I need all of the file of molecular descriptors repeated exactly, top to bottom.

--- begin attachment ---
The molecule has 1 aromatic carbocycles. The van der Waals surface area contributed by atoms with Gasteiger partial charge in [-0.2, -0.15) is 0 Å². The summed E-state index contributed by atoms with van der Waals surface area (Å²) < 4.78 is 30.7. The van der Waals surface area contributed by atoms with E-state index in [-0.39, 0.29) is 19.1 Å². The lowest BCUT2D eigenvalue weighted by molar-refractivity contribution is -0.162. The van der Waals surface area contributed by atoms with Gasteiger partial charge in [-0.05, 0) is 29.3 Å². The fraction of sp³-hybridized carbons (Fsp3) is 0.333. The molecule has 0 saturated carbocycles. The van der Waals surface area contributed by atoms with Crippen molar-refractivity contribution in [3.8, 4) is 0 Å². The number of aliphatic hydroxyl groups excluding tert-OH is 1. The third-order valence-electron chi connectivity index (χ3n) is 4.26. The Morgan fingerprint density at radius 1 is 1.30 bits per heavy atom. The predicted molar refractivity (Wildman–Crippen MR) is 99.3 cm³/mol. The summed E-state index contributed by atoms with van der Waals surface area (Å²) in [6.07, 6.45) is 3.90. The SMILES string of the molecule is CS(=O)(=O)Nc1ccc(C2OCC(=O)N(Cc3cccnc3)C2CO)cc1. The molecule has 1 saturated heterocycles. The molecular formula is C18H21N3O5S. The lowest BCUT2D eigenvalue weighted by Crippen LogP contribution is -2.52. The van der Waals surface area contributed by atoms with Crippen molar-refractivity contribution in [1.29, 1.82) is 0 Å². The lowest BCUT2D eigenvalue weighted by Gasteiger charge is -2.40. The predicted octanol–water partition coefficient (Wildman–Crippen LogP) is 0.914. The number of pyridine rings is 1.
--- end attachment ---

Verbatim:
The molecule has 1 aromatic carbocycles. The van der Waals surface area contributed by atoms with Gasteiger partial charge in [-0.2, -0.15) is 0 Å². The summed E-state index contributed by atoms with van der Waals surface area (Å²) < 4.78 is 30.7. The van der Waals surface area contributed by atoms with E-state index in [-0.39, 0.29) is 19.1 Å². The lowest BCUT2D eigenvalue weighted by molar-refractivity contribution is -0.162. The van der Waals surface area contributed by atoms with Gasteiger partial charge in [-0.05, 0) is 29.3 Å². The fraction of sp³-hybridized carbons (Fsp3) is 0.333. The molecule has 0 saturated carbocycles. The van der Waals surface area contributed by atoms with Crippen molar-refractivity contribution in [3.8, 4) is 0 Å². The number of aliphatic hydroxyl groups excluding tert-OH is 1. The third-order valence-electron chi connectivity index (χ3n) is 4.26. The Morgan fingerprint density at radius 1 is 1.30 bits per heavy atom. The predicted molar refractivity (Wildman–Crippen MR) is 99.3 cm³/mol. The summed E-state index contributed by atoms with van der Waals surface area (Å²) in [6.07, 6.45) is 3.90. The SMILES string of the molecule is CS(=O)(=O)Nc1ccc(C2OCC(=O)N(Cc3cccnc3)C2CO)cc1. The molecule has 1 saturated heterocycles. The molecular formula is C18H21N3O5S. The lowest BCUT2D eigenvalue weighted by Crippen LogP contribution is -2.52. The van der Waals surface area contributed by atoms with Crippen molar-refractivity contribution in [1.29, 1.82) is 0 Å². The lowest BCUT2D eigenvalue weighted by Gasteiger charge is -2.40. The predicted octanol–water partition coefficient (Wildman–Crippen LogP) is 0.914. The number of pyridine rings is 1.